Catsodadso

Catsodadso

Grace D’Anca 4/2018

You introduced me to Vietnamese coffee.

I didn’t know what to expect when we met at the needle’s eye noodle place

in the Sunset. You rode your motorcycle in the cold and I

struggled to park even before we all had as many

cars as fingers and toes and before meters

cost as much as a day’s pay. Waiting for the coffee to drip

into the thick sweet milk you told me how you liked to ride through

the park in the morning mist and see the ducks and the daffodils.

This, the other side of  your sly wicked self. I was

always impatient for that coffee to brew. You

could smoke a cigarette and tell me about him or

her, names I heard before but could never connect

to ongoing identity. I never thought we’d become friends

passing through coincidental housing with those coke and leather people.

I used to slam doors at dishes you left in the sink, an electric cord

strung across a doorway and other atrocities. I’d say how

are you and you’d  say Welllll

okay on the way to how, so I began to say hope

 you’re good when time was impatient.

 

We were supposed to see a matinee.

I called, called, called, days and days on the black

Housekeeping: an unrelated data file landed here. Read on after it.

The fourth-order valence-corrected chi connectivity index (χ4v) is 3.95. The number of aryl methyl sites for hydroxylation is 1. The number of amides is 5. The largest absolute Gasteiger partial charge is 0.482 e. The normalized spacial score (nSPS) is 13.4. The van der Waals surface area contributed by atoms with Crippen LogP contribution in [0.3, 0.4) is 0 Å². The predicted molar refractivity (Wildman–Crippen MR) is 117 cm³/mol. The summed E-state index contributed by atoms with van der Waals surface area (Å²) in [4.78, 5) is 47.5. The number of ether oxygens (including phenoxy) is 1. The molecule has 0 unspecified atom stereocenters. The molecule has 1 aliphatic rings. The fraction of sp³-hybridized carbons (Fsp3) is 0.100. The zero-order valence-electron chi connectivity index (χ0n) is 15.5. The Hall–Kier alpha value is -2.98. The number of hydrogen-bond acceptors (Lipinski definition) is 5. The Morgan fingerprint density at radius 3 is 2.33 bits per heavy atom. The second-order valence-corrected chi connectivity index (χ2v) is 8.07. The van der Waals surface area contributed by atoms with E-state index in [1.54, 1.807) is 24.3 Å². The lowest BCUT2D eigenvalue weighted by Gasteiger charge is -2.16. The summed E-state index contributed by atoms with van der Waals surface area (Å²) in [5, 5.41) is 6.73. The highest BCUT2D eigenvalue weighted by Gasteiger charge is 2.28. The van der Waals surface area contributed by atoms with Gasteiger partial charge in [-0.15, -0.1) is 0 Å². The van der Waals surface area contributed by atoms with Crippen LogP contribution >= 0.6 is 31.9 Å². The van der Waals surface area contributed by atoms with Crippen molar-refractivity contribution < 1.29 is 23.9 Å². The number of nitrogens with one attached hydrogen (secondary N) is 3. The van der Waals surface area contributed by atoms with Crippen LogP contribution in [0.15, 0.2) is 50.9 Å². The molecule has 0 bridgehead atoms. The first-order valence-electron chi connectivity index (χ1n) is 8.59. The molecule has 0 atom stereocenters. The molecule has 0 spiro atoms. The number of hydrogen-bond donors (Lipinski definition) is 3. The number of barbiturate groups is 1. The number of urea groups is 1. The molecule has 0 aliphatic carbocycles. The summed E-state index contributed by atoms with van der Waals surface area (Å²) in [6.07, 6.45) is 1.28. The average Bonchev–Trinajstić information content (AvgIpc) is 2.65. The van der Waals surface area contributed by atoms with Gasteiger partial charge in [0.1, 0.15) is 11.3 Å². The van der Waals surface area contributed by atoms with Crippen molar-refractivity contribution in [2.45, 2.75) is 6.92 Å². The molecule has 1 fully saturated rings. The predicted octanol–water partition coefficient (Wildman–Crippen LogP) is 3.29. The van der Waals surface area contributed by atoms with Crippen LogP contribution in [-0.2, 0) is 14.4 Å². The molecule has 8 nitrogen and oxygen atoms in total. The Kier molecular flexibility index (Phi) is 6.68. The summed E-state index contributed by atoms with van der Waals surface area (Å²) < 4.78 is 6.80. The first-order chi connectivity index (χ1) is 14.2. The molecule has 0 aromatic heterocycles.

kitchen phone with the curly cord

left a torrent of messages that you never answered.

Drove by your house to see your beat up beetle with a fan

of withered tickets under the wiper. Rang wrung

got the manager, reluctant to open your door

a hard push with many packages in the way.

You got a lot of parcels he said.

 

Not long before this you had a garage sale, peculiar

with hordes of women’s shoes all in boxes. You’d grown

thin, seemed fragmented with the all people, shoes and a secret

joy. Retired, you had more time to ponder, forget

slip in and out.

 

I’m not supposed to do this the manger said opening the door

a crack. We could see piles and mounds and paths of stuff. Your beloved Catso

made excruciating  sounds and you were lying upturned on the couch. I tried

to press myself through the walls, out of  the reality. We said

we hadn’t been inside your place in a long time

how you always made it nice for such a small space. Medics

brought you out covered with a crinkly silver blanket.

They said you were alive and had been down for a long time.

 

Your redneck brother and sister came

from hell the hole Texas town you fled.

We argued about what you would want

since your brain might never

think like you again.

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